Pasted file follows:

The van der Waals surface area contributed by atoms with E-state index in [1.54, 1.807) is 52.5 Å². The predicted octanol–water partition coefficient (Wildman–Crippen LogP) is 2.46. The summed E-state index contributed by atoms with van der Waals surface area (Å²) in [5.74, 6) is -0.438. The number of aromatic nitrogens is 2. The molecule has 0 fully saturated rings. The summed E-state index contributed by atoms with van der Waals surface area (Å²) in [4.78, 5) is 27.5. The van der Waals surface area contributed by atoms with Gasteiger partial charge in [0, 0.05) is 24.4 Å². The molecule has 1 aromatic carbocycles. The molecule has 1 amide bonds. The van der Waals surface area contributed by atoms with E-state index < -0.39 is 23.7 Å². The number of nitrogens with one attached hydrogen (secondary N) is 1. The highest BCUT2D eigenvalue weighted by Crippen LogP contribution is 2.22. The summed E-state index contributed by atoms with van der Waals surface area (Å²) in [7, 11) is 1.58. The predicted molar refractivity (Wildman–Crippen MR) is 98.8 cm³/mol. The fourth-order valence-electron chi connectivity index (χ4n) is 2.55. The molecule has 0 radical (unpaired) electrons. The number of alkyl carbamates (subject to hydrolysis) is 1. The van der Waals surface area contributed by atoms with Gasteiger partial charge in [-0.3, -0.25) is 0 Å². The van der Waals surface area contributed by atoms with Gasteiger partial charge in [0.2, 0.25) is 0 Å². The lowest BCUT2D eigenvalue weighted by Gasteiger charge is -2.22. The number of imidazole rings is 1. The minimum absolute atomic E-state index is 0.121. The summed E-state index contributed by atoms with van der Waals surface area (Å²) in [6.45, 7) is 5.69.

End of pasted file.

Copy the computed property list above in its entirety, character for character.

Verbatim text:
The van der Waals surface area contributed by atoms with E-state index in [1.54, 1.807) is 52.5 Å². The predicted octanol–water partition coefficient (Wildman–Crippen LogP) is 2.46. The summed E-state index contributed by atoms with van der Waals surface area (Å²) in [5.74, 6) is -0.438. The number of aromatic nitrogens is 2. The molecule has 0 fully saturated rings. The summed E-state index contributed by atoms with van der Waals surface area (Å²) in [4.78, 5) is 27.5. The van der Waals surface area contributed by atoms with Gasteiger partial charge in [0, 0.05) is 24.4 Å². The molecule has 1 aromatic carbocycles. The molecule has 1 amide bonds. The van der Waals surface area contributed by atoms with E-state index < -0.39 is 23.7 Å². The number of nitrogens with one attached hydrogen (secondary N) is 1. The highest BCUT2D eigenvalue weighted by Crippen LogP contribution is 2.22. The summed E-state index contributed by atoms with van der Waals surface area (Å²) in [7, 11) is 1.58. The predicted molar refractivity (Wildman–Crippen MR) is 98.8 cm³/mol. The fourth-order valence-electron chi connectivity index (χ4n) is 2.55. The molecule has 0 radical (unpaired) electrons. The number of alkyl carbamates (subject to hydrolysis) is 1. The van der Waals surface area contributed by atoms with Gasteiger partial charge in [-0.3, -0.25) is 0 Å². The van der Waals surface area contributed by atoms with Gasteiger partial charge in [0.2, 0.25) is 0 Å². The lowest BCUT2D eigenvalue weighted by Gasteiger charge is -2.22. The number of imidazole rings is 1. The minimum absolute atomic E-state index is 0.121. The summed E-state index contributed by atoms with van der Waals surface area (Å²) in [6.45, 7) is 5.69.